An old photo of a smiling Barack Obama posing with Nation of Islam leader Louis Farrakhan has emerged in the media long after it would have made any difference to the former president’s political career.
— Talking Points Memo (@TPM) January 25, 2018
Journalist Askia Muhammad said he took the photo in 2005 at a Congressional Black Caucus meeting. He told the left-wing Talking Points Memo that he kept it under wraps all these years to protect Obama’s presidential ambitions.
According to Muhammad, a “staff member” with the CBC contacted him “sort of in a panic” after the picture was taken, and “arrangements” were made.
“I sort of understood what was going on,” Muhammad told TPM. “I promised and made arrangements to give the picture to Leonard Farrakhan,” the minister’s son-in-law and chief of staff. Muhammad said he gave them “the disk” from his camera, but kept a copy on his computer.
“Realizing that I had given it up, I mean, it was sort of like a promise to keep the photograph secret,” he explained.
“But after the nomination was secured and all the way up until the inauguration; then for eight years after he was President, it was kept under cover,” Muhammad said.
Muhammad had another concern as well. He told TPM he was afraid that someone might “break into his apartment” looking for it, like “that Watergate crap.”
“I was really, I guess, afraid of them,” he admitted.
He said he “felt a little bit more at ease” after Farrakhan in 2016 claimed that Obama visited his home in Chicago. Muhammad contacted Farrakhan in autumn 2017 with the “final manuscript” for a self-published book containing the photo.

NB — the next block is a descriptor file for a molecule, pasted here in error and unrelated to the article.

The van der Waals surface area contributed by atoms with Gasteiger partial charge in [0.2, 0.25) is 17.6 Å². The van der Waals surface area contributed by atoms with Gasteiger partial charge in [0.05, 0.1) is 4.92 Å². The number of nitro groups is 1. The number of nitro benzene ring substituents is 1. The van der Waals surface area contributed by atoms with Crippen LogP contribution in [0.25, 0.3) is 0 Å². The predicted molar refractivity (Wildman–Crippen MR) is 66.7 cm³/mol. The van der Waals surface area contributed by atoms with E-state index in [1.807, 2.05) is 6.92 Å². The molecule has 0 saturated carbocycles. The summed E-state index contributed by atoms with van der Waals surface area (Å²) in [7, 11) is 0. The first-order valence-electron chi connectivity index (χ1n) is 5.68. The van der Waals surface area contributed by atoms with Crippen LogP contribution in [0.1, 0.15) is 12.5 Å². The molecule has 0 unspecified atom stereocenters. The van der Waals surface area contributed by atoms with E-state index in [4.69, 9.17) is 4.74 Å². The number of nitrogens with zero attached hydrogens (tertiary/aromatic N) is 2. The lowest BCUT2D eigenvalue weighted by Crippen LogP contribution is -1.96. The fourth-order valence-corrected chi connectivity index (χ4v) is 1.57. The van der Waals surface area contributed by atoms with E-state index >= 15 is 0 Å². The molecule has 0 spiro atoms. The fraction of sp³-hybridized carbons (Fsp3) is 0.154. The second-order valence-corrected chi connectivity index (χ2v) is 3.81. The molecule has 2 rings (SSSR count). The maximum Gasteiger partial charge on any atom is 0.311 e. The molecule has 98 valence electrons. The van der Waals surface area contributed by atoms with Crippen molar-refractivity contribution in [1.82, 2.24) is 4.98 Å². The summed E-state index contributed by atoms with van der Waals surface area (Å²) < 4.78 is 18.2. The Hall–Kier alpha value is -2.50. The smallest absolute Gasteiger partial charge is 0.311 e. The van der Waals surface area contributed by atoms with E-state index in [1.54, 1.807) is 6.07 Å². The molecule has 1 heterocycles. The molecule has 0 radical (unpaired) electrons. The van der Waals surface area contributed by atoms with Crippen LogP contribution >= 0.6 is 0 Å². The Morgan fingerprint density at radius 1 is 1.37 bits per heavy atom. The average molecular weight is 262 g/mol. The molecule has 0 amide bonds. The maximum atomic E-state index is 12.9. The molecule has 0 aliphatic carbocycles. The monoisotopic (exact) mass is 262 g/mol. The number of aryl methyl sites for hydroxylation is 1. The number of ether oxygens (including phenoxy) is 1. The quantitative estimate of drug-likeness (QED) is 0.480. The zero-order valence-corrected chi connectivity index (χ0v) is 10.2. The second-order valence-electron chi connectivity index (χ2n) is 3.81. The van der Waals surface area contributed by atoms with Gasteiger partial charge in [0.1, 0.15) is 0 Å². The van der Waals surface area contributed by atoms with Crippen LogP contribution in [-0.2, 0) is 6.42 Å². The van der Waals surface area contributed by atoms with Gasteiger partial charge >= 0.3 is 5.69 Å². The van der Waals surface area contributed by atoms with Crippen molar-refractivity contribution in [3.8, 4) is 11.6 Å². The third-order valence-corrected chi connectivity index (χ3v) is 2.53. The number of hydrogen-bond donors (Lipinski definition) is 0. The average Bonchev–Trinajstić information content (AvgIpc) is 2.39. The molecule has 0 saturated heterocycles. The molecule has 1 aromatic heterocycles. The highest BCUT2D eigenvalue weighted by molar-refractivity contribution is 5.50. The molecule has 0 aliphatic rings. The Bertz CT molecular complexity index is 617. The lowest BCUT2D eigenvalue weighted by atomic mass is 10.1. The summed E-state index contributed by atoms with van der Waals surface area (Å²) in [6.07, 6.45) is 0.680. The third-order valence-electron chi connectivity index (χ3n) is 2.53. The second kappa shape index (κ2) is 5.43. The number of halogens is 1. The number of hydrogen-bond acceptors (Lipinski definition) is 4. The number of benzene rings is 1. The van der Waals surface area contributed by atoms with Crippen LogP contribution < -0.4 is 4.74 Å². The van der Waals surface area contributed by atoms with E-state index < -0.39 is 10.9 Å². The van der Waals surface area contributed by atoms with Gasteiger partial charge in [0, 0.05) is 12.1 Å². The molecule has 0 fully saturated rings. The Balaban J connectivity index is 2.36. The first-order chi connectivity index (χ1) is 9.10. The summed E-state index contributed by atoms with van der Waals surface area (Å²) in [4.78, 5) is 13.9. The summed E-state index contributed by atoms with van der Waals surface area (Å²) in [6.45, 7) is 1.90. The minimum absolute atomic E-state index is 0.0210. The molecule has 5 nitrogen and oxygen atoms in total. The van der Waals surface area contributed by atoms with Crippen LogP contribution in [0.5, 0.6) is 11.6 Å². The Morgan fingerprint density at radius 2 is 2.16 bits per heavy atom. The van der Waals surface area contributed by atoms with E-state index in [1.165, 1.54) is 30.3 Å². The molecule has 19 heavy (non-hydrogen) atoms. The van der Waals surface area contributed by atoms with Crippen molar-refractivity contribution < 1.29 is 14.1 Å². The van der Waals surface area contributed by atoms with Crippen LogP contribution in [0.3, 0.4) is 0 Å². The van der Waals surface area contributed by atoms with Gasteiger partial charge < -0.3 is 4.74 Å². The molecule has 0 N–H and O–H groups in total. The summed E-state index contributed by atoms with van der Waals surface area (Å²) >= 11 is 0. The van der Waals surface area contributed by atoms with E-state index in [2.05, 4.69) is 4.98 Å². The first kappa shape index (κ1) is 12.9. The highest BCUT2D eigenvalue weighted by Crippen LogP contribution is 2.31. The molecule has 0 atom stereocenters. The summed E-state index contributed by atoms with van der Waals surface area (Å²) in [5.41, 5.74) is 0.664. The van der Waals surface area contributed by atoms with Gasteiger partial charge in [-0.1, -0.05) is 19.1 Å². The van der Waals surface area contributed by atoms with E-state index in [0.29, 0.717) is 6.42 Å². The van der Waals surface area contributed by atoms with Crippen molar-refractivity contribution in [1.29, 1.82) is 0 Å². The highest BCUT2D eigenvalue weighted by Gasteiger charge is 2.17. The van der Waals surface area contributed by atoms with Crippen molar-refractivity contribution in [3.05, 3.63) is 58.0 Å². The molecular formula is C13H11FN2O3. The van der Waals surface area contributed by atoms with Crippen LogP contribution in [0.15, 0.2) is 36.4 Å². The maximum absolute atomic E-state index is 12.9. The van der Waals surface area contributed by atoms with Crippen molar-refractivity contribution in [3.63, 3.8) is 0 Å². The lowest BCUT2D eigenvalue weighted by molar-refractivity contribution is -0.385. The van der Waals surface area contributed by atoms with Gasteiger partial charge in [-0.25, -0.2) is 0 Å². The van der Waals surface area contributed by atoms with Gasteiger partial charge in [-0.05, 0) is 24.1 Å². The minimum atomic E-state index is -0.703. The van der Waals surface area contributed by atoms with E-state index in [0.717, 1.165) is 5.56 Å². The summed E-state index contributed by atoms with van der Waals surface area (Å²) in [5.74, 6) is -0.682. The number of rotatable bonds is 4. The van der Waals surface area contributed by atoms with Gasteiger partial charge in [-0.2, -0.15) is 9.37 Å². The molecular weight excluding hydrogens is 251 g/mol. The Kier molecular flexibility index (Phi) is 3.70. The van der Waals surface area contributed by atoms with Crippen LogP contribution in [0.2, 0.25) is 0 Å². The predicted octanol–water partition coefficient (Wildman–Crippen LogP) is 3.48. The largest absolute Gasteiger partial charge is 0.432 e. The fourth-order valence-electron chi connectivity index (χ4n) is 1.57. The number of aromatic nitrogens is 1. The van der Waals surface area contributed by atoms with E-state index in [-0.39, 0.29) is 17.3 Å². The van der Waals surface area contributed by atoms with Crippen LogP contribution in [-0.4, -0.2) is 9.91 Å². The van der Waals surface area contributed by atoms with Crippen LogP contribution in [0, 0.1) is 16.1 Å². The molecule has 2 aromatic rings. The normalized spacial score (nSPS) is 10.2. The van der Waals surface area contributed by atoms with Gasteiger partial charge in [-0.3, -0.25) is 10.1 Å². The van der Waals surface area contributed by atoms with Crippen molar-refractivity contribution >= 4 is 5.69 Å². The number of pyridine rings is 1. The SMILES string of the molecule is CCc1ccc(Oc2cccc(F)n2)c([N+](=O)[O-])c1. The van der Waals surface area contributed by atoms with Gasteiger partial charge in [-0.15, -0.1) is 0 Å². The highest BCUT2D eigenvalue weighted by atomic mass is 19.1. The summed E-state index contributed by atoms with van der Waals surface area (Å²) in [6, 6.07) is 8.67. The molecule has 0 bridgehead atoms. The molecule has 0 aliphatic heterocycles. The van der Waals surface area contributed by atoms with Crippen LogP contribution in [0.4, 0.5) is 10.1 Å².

“I sent him a copy of the manuscript suggesting that, showing him the picture, and saying to him, if he did not object, I was going to publish it,” Muhammad said. “He had no objection.”
Although Obama tried to distance himself from Farrakhan while he was running for president, the two were closer than he let on.
A former top deputy to the Nation of Islam told Newsmax back in 2008 that Obama and Farrakhan had had “an open line between them” to discuss policy and strategy for many years.
Dr. Vibert White Jr., who spent most of his adult life as a member and ultimately top officer of the Nation of Islam, said, “Obama was ‘part of the Chicago scene’ where Farrakhan, Jesse Jackson, the Rev. Jeremiah Wright Jr. and radicals would go to each other’s events and support each other’s causes.”
Obama attended the NOI’s Million Man March in Washington, D.C., in October of 1995, an event organized by Louis Farrakhan and his then-pastor Rev. Jeremiah Wright.
“These are mean, cruel times, exemplified by a ‘lock ’em up, take no prisoners’ mentality that dominates the Republican-led Congress,” Obama said at the time.
“Historically, African-Americans have turned inward and towards black nationalism whenever they have a sense, as we do now, that the mainstream has rebuffed us, and that white Americans couldn’t care less about the profound problems African-Americans are facing,” he said.
Farrakhan, who has made many outlandish statements over the years, received widespread condemnation in 2015 when he urged his followers to “stalk and kill” their enemies in the wake of high-profile police shootings of unarmed black men in Baltimore, Maryland, and Ferguson, Missouri.
“The Koran teaches persecution is worse than slaughter,” Farrakhan preached on July 30 at Mt. Zion Baptist Church in Miami. “Then it says, retaliation is prescribed in matters of the slain. Retaliation is a prescription from God to calm the breaths of those whose children have been slain.”
In case it wasn’t clear, he added, “We must rise up and kill those who kill us. Stalk them and kill them and let them feel the pain of death that we are feeling.”
Then-President Barack Obama at the time had no comment.